Blog post

Visualising Peace: first screening of 3 films (November 2023)

24th November 2023


Greetings from Kigali, Rwanda.

We are delighted to share with you the positive outcome of the first screening that took place on Sunday, November 12th, at the Kwetu Film Institute offices and the Rwanda Cinema training centre. This was the first opportunity for the Kwetu team—the Uyisenga Ni Imanzi team of teachers, facilitators, students, and young people—to come together to watch the films and give feedback.

Held at the Hillywood Studio Cafe, the event began with a brief presentation by the mentors and facilitators on the three films on mental health. They are based on the results of the training they had conducted three months earlier. There was a lot of anticipation and excitement!

The film screening went very well and was received with much excitement. After the credits rolled, the UNM teachers were the first to react with huge appreciation for the results they saw. They explained that they appreciated the quality and hard work that had been poured into the films and that, in seeing the final product, they now also understood the process of filmmaking and some of the decision-making during production. They added that it was an eye-opener for them.

I took time to explain once more the different phases of making a film and what this requires in terms of the process, from the concept to the writing of the script to the screenplay to the productions, directing, editing, and then planning for the showing, promotion, and distribution. They got the whole picture from what was built from a simple idea and narrative into a tangible product that they produced and conceived.

Paintinge exhibition at the Hilliwood Studio Cafe / Kwetu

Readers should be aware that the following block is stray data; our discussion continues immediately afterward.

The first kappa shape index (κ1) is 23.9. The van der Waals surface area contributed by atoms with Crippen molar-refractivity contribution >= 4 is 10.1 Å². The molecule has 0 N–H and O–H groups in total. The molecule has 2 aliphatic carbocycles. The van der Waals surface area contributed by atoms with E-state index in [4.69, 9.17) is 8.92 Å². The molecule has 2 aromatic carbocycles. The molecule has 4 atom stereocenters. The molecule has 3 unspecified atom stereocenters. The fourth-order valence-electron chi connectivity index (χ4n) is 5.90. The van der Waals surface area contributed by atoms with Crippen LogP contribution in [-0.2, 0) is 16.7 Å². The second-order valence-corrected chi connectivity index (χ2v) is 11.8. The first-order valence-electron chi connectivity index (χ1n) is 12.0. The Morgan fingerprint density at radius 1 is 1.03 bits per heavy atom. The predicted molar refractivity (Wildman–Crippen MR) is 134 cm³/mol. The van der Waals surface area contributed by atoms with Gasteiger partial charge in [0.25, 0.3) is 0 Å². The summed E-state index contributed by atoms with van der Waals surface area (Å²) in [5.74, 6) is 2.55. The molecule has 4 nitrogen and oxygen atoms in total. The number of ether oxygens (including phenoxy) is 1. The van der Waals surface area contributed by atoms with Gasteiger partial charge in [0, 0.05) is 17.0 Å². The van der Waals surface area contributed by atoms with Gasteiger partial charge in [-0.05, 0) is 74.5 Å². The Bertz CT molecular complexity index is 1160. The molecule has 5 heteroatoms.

Diane, a Kwetu student, gave a brief, moving presentation of her experience. For Diane, who just learned editing for the first time in the masterclass facilitated by the University of Lincoln and Kwetu Film Institute, her experience with the first cut was significant. From the learning, she was able to create a short documentary about the project, capturing the flow of the workshop and key moments of the training and interaction. She also encouraged the young people that one day, some of them can also become professionals and embrace filmmaking as a passion and career to tell stories of people. We had invited a number of guests to the screening. One of the highlights was the presence of a young artist who had accepted our invitation to display her paintings at the Hillywood Studio Café. She was very moved by the short films, especially the one called ‘This is My Story’. She happened to have personal experience with the story in the film, being taken in by a family after losing her parents and relatives during the genocide against the Tutsi. She sobbed during the screening, and I came to stand next to her and comfort her. Little did I know that she had a similar story. She later shared about her experience, but most importantly, she encouraged the young people to overcome, to be brave, and to face life like she did. Her painting and her entrepreneurial spirit were the icing on the cake. She shared her positive attitude with the children and the group attending the screening.

The overall reaction to the programme is that they all want it to continue, as they enjoyed the training and would like to attend more workshops.

Reception of the first film screening / Kwetu

Visualising Peace

Using film-making and art exhibitions to address the barriers young people face in engaging and influencing community members and policymakers.